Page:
Top Ten Tips for Caregivers
- Take care of your own health. That means both your physical and emotional health.
- Schedule recommended doctor's visits and health screenings.
- Examine how you can fit a 30-minute exercise break into your day.
- Do your best to eat a balanced diet.
- Make sure you are getting adequate sleep.
- Recognize the signs of depression and talk with your health care professional if you are experiencing them.
- Enlist the help of others. Caregiving should be a team effort.
- Family and friends may want to help but often are uncertain what to offer. Keep a list of chores and errands handy so you will have something specific for them to help with.
- Explore what community resources and services are available to assist you with your caregiving. Don't think you have to go it alone and do it all your self.
- Plan for what-ifs. Take one day at a time, but prepare for the future.
- Consider who would provide care for your loved one should you be unable to.
- Have the alternate caregiver(s) spend time with your relative. It will give you a break and make it easier for everyone should you need his or her help on short notice.
- Keep your expectations realistic.
- Be realistic about your abilities and how much you can do.
- Recognize which problems you can do something about and which are beyond anyone's control; focus on the former.
- Be realistic about the abilities of the person you are caring for.
- Enjoy the memories but realize their needs and relationships are changing.
- Recognize that there are many rewards to be had.
- Take time for yourself.
- Arrange regular time to take a break from your caregiving responsibilities. Also called respite, every caregiver needs more of this than they realize or admit.
- Talk with family, friends, church and social service groups to set up regular respite care.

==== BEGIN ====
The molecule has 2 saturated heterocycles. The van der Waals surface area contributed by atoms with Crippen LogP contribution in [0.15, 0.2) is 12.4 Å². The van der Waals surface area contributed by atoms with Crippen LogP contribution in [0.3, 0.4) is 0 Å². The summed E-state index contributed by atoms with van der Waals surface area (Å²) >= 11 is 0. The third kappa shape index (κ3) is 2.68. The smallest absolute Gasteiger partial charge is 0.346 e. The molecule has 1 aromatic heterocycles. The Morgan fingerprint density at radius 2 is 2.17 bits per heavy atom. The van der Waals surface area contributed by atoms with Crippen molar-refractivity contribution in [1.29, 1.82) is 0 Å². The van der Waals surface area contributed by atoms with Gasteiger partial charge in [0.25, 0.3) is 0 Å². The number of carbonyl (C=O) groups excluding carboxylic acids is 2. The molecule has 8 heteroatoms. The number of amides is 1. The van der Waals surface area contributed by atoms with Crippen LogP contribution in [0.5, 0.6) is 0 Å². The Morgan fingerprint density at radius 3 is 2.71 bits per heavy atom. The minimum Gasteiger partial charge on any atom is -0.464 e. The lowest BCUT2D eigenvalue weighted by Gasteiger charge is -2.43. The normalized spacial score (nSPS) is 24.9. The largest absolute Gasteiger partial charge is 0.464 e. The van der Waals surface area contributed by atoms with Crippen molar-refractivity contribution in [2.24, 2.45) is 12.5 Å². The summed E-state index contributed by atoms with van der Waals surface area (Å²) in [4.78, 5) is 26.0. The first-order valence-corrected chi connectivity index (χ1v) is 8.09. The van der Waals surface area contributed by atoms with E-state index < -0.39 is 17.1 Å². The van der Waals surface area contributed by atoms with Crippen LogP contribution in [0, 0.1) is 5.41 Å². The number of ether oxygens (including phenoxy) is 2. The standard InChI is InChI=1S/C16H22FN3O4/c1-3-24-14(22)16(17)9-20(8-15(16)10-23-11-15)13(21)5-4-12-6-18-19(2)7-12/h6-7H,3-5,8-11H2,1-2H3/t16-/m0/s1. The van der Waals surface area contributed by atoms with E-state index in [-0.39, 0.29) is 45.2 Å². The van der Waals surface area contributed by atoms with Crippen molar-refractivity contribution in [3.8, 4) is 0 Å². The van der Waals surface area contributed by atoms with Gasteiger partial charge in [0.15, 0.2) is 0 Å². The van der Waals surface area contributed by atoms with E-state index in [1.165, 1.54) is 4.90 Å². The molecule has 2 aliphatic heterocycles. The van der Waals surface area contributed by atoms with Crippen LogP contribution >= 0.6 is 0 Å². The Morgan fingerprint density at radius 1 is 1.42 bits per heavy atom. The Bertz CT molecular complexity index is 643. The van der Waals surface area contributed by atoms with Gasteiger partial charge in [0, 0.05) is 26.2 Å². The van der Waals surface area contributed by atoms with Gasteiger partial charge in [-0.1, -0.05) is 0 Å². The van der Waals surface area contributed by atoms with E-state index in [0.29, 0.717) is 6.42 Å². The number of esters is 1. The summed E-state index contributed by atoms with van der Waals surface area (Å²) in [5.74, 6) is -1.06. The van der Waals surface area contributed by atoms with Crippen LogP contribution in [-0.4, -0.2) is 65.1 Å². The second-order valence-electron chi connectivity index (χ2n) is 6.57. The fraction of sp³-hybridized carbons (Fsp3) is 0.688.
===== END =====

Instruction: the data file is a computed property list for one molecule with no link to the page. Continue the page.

- Consider home care services and adult daycare.
- Remember, it's important to keep up your own interests and activities as much as possible.
- Seek Support.
- Acknowledge your feelings.
- You may have times when you feel angry, frustrated, anxious, and even resentful. These are common feelings among caregivers. Don't try to ignore them: develop strategies to help you deal with them.
- Talk with others (friends, counselors, a support group), write your thoughts and feelings in a journal, develop an exercise routine, and learn some relaxation techniques.
- Look at your caregiving situation closely. Do you have help and time for yourself?
- Educate yourself.
- Being well informed about your loved one's illness or disability
with specific tasks related to his care promotes confidence and decreases anxiety.
- Ask questions of health care providers.
- Participate in educational programs related to caregiving issues whenever possible.
- Being well informed about your loved one's illness or disability and comfortable
- Give yourself some credit. You may feel you are not doing enough for you loved one or not doing a good job.
- Be forgiving of your own limitations and mistakes.
- Remind yourself daily of all that you do and the difference you are making in you relative's life.
- Pat yourself on the back frequently.
- Laugh! Do this often and loudly. It is
free; good for you health and something you can share with your loved
Jefferson Area Board for Aging/Central
and Western Virginia Alzheimer's Association:
866-912-4464 Provides information and referrals to useful resources and services within the community.
United Way-Thomas Jefferson Area
Information and Referral Center:
Provides information and referrals to a variety of community resources in Counties of Albemarle, Fluvanna, Greene, Louisa and Nelson.